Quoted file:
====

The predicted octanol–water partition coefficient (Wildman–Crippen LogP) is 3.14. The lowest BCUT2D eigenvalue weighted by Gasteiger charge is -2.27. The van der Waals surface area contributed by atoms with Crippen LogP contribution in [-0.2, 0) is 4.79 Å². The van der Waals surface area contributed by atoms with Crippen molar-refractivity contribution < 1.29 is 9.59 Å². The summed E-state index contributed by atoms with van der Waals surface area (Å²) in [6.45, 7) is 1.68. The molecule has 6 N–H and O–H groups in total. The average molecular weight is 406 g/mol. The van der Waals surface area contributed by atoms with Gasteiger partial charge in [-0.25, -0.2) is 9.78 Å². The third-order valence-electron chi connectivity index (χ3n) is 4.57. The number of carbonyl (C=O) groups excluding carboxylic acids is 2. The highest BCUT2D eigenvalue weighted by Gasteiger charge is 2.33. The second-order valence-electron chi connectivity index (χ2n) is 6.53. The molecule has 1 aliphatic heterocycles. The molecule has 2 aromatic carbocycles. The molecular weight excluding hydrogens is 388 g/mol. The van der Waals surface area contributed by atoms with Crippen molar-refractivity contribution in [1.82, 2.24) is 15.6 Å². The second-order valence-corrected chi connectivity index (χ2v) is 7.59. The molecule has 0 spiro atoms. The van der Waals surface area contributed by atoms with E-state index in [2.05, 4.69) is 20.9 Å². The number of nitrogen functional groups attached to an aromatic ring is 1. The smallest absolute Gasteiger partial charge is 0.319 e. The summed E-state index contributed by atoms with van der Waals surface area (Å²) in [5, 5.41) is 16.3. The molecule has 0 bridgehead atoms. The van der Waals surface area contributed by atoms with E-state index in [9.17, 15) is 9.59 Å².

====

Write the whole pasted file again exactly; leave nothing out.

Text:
The predicted octanol–water partition coefficient (Wildman–Crippen LogP) is 3.14. The lowest BCUT2D eigenvalue weighted by Gasteiger charge is -2.27. The van der Waals surface area contributed by atoms with Crippen LogP contribution in [-0.2, 0) is 4.79 Å². The van der Waals surface area contributed by atoms with Crippen molar-refractivity contribution < 1.29 is 9.59 Å². The summed E-state index contributed by atoms with van der Waals surface area (Å²) in [6.45, 7) is 1.68. The molecule has 6 N–H and O–H groups in total. The average molecular weight is 406 g/mol. The van der Waals surface area contributed by atoms with Gasteiger partial charge in [-0.25, -0.2) is 9.78 Å². The third-order valence-electron chi connectivity index (χ3n) is 4.57. The number of carbonyl (C=O) groups excluding carboxylic acids is 2. The highest BCUT2D eigenvalue weighted by Gasteiger charge is 2.33. The second-order valence-electron chi connectivity index (χ2n) is 6.53. The molecule has 1 aliphatic heterocycles. The molecule has 2 aromatic carbocycles. The molecular weight excluding hydrogens is 388 g/mol. The van der Waals surface area contributed by atoms with Crippen molar-refractivity contribution in [1.82, 2.24) is 15.6 Å². The second-order valence-corrected chi connectivity index (χ2v) is 7.59. The molecule has 0 spiro atoms. The van der Waals surface area contributed by atoms with E-state index in [2.05, 4.69) is 20.9 Å². The number of nitrogen functional groups attached to an aromatic ring is 1. The smallest absolute Gasteiger partial charge is 0.319 e. The summed E-state index contributed by atoms with van der Waals surface area (Å²) in [5, 5.41) is 16.3. The molecule has 0 bridgehead atoms. The van der Waals surface area contributed by atoms with E-state index in [9.17, 15) is 9.59 Å².